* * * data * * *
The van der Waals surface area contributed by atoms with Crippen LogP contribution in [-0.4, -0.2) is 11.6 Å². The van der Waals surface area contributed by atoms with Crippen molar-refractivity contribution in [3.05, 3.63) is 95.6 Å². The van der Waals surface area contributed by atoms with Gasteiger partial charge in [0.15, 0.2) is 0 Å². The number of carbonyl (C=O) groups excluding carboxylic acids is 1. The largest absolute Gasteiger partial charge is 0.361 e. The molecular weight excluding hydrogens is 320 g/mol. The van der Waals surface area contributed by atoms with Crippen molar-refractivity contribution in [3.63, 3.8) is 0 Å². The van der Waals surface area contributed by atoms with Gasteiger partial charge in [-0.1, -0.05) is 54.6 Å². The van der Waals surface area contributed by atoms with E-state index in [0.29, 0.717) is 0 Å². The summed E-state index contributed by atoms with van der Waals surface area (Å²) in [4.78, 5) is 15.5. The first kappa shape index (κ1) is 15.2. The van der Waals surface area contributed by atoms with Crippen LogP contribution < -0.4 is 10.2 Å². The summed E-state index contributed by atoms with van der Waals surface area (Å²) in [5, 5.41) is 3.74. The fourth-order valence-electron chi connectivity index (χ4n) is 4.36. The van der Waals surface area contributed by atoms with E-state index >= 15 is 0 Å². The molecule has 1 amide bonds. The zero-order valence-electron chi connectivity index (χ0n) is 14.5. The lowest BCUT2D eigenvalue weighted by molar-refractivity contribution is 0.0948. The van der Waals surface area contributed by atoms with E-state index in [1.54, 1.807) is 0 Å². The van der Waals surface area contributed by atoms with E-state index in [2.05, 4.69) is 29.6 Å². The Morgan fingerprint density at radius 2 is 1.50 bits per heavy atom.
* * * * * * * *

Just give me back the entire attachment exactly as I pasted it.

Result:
The van der Waals surface area contributed by atoms with Crippen LogP contribution in [-0.4, -0.2) is 11.6 Å². The van der Waals surface area contributed by atoms with Crippen molar-refractivity contribution in [3.05, 3.63) is 95.6 Å². The van der Waals surface area contributed by atoms with Gasteiger partial charge in [0.15, 0.2) is 0 Å². The number of carbonyl (C=O) groups excluding carboxylic acids is 1. The largest absolute Gasteiger partial charge is 0.361 e. The molecular weight excluding hydrogens is 320 g/mol. The van der Waals surface area contributed by atoms with Crippen molar-refractivity contribution in [3.63, 3.8) is 0 Å². The van der Waals surface area contributed by atoms with Gasteiger partial charge in [-0.1, -0.05) is 54.6 Å². The van der Waals surface area contributed by atoms with E-state index in [0.29, 0.717) is 0 Å². The summed E-state index contributed by atoms with van der Waals surface area (Å²) in [4.78, 5) is 15.5. The first kappa shape index (κ1) is 15.2. The van der Waals surface area contributed by atoms with Crippen LogP contribution < -0.4 is 10.2 Å². The summed E-state index contributed by atoms with van der Waals surface area (Å²) in [5, 5.41) is 3.74. The fourth-order valence-electron chi connectivity index (χ4n) is 4.36. The van der Waals surface area contributed by atoms with E-state index >= 15 is 0 Å². The molecule has 1 amide bonds. The zero-order valence-electron chi connectivity index (χ0n) is 14.5. The lowest BCUT2D eigenvalue weighted by molar-refractivity contribution is 0.0948. The van der Waals surface area contributed by atoms with E-state index in [1.54, 1.807) is 0 Å². The van der Waals surface area contributed by atoms with E-state index in [2.05, 4.69) is 29.6 Å². The Morgan fingerprint density at radius 2 is 1.50 bits per heavy atom.